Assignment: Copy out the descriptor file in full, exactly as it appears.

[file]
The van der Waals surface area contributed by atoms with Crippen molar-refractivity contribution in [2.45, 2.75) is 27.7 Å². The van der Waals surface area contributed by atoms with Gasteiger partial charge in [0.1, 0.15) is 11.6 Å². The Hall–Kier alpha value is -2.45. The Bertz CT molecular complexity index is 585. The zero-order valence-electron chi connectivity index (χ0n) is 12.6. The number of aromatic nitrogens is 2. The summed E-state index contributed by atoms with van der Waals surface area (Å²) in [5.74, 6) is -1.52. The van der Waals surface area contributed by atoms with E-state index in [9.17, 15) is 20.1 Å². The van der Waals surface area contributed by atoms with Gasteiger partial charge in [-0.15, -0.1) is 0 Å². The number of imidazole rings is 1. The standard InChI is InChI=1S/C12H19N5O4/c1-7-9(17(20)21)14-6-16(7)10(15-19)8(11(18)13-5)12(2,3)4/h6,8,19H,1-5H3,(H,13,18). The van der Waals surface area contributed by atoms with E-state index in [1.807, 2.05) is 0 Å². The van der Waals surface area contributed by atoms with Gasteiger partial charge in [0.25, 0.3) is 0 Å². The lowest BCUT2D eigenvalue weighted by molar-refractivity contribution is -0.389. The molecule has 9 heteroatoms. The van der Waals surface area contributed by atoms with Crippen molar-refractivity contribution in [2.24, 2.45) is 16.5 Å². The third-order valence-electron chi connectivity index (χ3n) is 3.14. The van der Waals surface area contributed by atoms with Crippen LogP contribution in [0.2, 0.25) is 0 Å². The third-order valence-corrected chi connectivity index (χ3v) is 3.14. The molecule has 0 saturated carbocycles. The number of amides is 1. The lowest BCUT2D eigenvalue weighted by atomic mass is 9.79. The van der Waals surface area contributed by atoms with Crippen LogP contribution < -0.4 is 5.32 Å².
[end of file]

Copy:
The van der Waals surface area contributed by atoms with Crippen molar-refractivity contribution in [2.45, 2.75) is 27.7 Å². The van der Waals surface area contributed by atoms with Gasteiger partial charge in [0.1, 0.15) is 11.6 Å². The Hall–Kier alpha value is -2.45. The Bertz CT molecular complexity index is 585. The zero-order valence-electron chi connectivity index (χ0n) is 12.6. The number of aromatic nitrogens is 2. The summed E-state index contributed by atoms with van der Waals surface area (Å²) in [5.74, 6) is -1.52. The van der Waals surface area contributed by atoms with E-state index in [9.17, 15) is 20.1 Å². The van der Waals surface area contributed by atoms with Gasteiger partial charge in [-0.15, -0.1) is 0 Å². The number of imidazole rings is 1. The standard InChI is InChI=1S/C12H19N5O4/c1-7-9(17(20)21)14-6-16(7)10(15-19)8(11(18)13-5)12(2,3)4/h6,8,19H,1-5H3,(H,13,18). The van der Waals surface area contributed by atoms with E-state index in [1.807, 2.05) is 0 Å². The van der Waals surface area contributed by atoms with Gasteiger partial charge in [0.25, 0.3) is 0 Å². The lowest BCUT2D eigenvalue weighted by molar-refractivity contribution is -0.389. The molecule has 9 heteroatoms. The van der Waals surface area contributed by atoms with Crippen molar-refractivity contribution in [2.24, 2.45) is 16.5 Å². The third-order valence-electron chi connectivity index (χ3n) is 3.14. The van der Waals surface area contributed by atoms with Crippen LogP contribution in [0.2, 0.25) is 0 Å². The third-order valence-corrected chi connectivity index (χ3v) is 3.14. The molecule has 0 saturated carbocycles. The number of amides is 1. The lowest BCUT2D eigenvalue weighted by atomic mass is 9.79. The van der Waals surface area contributed by atoms with Crippen LogP contribution < -0.4 is 5.32 Å².